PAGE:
But no new president has ever had to fear that his predecessor might expose the nation’s secrets as President-elect Joe Biden must with Trump, current and former officials said. Not only does Trump have a history of disclosures, he checks the boxes of a classic counterintelligence risk: He is deeply in debt and angry at the U.S. government, particularly what he describes as the “deep state” conspiracy that he believes tried to stop him from winning the White House in 2016 and what he falsely claims is an illegal effort to rob him of reelection.
“Anyone who is disgruntled, dissatisfied or aggrieved is a risk of disclosing classified information, whether as a current or former officeholder. Trump certainly fits that profile,” said David Priess, a former CIA officer and author of “The President’s Book of Secrets,” a history of the top-secret intelligence briefings that presidents and their staff receive while in office…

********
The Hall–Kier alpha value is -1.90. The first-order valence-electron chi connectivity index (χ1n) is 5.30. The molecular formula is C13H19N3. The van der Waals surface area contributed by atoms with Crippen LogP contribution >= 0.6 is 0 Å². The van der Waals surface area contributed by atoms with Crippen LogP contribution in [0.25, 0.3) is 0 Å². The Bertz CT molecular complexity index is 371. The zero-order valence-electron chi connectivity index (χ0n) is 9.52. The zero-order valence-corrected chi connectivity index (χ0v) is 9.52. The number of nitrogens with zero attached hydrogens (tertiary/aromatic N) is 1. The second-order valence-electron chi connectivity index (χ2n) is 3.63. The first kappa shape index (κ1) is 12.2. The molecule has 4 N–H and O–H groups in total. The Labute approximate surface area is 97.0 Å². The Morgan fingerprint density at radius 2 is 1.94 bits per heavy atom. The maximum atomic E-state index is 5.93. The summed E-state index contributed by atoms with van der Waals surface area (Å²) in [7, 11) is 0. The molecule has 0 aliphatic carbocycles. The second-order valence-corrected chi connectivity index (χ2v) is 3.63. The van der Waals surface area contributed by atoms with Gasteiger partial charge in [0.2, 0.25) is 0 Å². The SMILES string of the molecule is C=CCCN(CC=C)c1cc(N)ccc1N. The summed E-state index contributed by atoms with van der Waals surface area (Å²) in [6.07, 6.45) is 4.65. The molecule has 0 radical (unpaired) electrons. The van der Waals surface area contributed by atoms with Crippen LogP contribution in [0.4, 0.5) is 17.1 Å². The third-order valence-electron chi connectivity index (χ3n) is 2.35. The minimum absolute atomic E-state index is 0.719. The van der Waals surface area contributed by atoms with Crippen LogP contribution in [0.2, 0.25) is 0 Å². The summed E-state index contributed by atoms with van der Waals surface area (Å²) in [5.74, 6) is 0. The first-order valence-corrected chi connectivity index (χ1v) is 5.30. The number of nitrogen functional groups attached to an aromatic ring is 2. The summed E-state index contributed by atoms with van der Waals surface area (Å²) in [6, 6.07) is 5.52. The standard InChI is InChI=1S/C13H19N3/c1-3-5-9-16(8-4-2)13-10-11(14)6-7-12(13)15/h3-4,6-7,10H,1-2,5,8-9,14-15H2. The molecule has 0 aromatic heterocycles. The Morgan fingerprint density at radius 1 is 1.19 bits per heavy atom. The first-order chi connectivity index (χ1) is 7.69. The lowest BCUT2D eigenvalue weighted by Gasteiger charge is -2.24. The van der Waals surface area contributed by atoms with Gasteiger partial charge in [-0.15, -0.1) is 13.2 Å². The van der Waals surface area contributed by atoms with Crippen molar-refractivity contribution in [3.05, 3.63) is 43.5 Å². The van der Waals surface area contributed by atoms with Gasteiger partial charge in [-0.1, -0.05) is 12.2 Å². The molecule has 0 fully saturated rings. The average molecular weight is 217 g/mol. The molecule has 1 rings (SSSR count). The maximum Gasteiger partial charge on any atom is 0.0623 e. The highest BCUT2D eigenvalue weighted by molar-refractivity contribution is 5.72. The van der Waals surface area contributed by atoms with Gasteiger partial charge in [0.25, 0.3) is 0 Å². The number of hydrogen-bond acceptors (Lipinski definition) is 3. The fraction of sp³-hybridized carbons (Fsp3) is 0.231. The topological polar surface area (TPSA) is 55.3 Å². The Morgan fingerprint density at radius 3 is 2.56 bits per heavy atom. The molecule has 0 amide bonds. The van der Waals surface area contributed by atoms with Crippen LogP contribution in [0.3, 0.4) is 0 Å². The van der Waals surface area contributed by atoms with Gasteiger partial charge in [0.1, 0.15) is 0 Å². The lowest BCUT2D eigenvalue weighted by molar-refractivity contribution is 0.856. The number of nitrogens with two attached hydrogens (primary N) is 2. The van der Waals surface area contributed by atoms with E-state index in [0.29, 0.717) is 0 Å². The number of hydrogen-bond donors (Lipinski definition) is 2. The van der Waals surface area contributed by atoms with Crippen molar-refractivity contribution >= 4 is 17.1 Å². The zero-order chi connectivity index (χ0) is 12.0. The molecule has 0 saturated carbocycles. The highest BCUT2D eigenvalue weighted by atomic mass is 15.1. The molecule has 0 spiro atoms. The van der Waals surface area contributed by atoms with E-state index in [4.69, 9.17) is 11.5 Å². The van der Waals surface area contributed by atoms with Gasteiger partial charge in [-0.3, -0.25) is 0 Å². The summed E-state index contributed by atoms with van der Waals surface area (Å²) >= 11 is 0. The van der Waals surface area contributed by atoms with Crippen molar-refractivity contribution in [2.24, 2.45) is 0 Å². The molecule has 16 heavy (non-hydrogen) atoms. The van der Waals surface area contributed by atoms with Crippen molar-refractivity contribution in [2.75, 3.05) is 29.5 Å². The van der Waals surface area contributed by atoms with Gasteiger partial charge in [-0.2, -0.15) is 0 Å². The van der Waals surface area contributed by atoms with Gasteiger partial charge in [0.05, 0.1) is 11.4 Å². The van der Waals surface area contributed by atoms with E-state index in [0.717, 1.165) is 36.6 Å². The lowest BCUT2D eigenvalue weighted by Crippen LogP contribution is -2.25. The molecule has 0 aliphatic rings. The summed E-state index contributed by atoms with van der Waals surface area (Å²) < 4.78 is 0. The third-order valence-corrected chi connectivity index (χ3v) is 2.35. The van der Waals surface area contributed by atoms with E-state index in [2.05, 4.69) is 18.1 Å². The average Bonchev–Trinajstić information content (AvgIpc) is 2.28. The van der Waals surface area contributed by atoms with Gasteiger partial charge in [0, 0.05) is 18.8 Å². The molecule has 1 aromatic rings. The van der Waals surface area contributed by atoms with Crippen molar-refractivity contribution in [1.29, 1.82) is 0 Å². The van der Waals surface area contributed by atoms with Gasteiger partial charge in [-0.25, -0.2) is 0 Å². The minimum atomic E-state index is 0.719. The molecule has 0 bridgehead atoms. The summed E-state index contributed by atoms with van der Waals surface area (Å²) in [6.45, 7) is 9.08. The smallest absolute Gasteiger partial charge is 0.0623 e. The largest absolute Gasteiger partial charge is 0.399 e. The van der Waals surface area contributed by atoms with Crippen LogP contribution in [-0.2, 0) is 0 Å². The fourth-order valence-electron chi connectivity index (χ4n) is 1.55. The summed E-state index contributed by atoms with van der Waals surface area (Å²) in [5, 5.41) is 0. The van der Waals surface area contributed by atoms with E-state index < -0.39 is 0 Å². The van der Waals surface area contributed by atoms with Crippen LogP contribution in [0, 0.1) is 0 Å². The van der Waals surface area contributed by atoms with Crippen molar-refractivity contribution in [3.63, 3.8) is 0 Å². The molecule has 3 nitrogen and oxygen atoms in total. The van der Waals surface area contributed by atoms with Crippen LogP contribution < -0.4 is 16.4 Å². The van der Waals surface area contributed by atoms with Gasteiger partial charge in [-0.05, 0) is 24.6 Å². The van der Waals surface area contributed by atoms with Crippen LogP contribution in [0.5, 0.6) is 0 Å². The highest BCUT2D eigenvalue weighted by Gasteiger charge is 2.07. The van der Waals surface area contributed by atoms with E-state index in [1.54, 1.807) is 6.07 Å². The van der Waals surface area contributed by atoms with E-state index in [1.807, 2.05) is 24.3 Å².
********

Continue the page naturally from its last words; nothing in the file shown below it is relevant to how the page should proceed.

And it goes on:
“A knowledgeable and informed president with Trump’s personality characteristics, including lack of self-discipline, would be a disaster. The only saving grace here is that he hasn’t been paying attention,” said Jack Goldsmith, who ran the Office of Legal Counsel at the Justice Department in the George W. Bush administration and is the co-author of “After Trump: Reconstructing the Presidency.”
“He probably doesn’t know much about collection details. But he will have bits and pieces,” said retired Gen. Peter B. Zwack, who served as a military intelligence officer and was the senior U.S. defense attache to Russia from 2012 to 2014.